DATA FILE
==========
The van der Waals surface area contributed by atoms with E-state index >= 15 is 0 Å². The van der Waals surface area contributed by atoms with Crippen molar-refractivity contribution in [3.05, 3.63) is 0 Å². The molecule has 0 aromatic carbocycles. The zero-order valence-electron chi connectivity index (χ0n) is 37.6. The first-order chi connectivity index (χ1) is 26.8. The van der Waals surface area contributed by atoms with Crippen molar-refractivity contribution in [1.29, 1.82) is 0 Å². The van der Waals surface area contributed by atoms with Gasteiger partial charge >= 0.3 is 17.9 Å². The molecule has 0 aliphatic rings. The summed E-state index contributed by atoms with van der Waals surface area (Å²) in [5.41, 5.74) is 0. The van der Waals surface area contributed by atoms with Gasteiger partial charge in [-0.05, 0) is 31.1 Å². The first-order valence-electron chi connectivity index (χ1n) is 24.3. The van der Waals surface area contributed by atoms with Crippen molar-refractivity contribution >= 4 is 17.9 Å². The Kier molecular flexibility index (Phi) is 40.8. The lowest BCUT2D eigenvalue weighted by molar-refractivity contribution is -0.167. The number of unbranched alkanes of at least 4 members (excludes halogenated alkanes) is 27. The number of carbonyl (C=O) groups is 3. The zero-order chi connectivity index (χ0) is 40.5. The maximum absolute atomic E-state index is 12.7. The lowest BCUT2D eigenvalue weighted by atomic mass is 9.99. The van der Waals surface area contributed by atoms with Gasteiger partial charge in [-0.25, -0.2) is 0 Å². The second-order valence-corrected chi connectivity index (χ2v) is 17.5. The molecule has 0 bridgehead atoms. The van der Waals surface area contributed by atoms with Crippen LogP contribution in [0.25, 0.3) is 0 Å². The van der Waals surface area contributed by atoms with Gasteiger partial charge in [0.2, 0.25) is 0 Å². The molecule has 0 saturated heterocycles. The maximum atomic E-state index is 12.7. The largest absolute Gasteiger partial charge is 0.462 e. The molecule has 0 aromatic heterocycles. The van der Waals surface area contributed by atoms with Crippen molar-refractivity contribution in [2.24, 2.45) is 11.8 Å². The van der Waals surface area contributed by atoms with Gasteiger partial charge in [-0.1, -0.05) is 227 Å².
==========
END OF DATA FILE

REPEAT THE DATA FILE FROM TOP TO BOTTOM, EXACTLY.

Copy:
The van der Waals surface area contributed by atoms with E-state index >= 15 is 0 Å². The van der Waals surface area contributed by atoms with Crippen molar-refractivity contribution in [3.05, 3.63) is 0 Å². The molecule has 0 aromatic carbocycles. The zero-order valence-electron chi connectivity index (χ0n) is 37.6. The first-order chi connectivity index (χ1) is 26.8. The van der Waals surface area contributed by atoms with Crippen molar-refractivity contribution in [1.29, 1.82) is 0 Å². The van der Waals surface area contributed by atoms with Gasteiger partial charge >= 0.3 is 17.9 Å². The molecule has 0 aliphatic rings. The summed E-state index contributed by atoms with van der Waals surface area (Å²) in [5.41, 5.74) is 0. The van der Waals surface area contributed by atoms with Gasteiger partial charge in [-0.05, 0) is 31.1 Å². The first-order valence-electron chi connectivity index (χ1n) is 24.3. The van der Waals surface area contributed by atoms with Crippen molar-refractivity contribution >= 4 is 17.9 Å². The Kier molecular flexibility index (Phi) is 40.8. The lowest BCUT2D eigenvalue weighted by molar-refractivity contribution is -0.167. The number of unbranched alkanes of at least 4 members (excludes halogenated alkanes) is 27. The number of carbonyl (C=O) groups is 3. The zero-order chi connectivity index (χ0) is 40.5. The maximum absolute atomic E-state index is 12.7. The lowest BCUT2D eigenvalue weighted by atomic mass is 9.99. The van der Waals surface area contributed by atoms with Gasteiger partial charge in [-0.25, -0.2) is 0 Å². The second-order valence-corrected chi connectivity index (χ2v) is 17.5. The molecule has 0 bridgehead atoms. The van der Waals surface area contributed by atoms with Crippen LogP contribution in [0.25, 0.3) is 0 Å². The van der Waals surface area contributed by atoms with Gasteiger partial charge in [0.2, 0.25) is 0 Å². The molecule has 0 saturated heterocycles. The maximum atomic E-state index is 12.7. The largest absolute Gasteiger partial charge is 0.462 e. The molecule has 0 aromatic heterocycles. The van der Waals surface area contributed by atoms with Crippen molar-refractivity contribution in [2.24, 2.45) is 11.8 Å². The van der Waals surface area contributed by atoms with Gasteiger partial charge in [-0.1, -0.05) is 227 Å².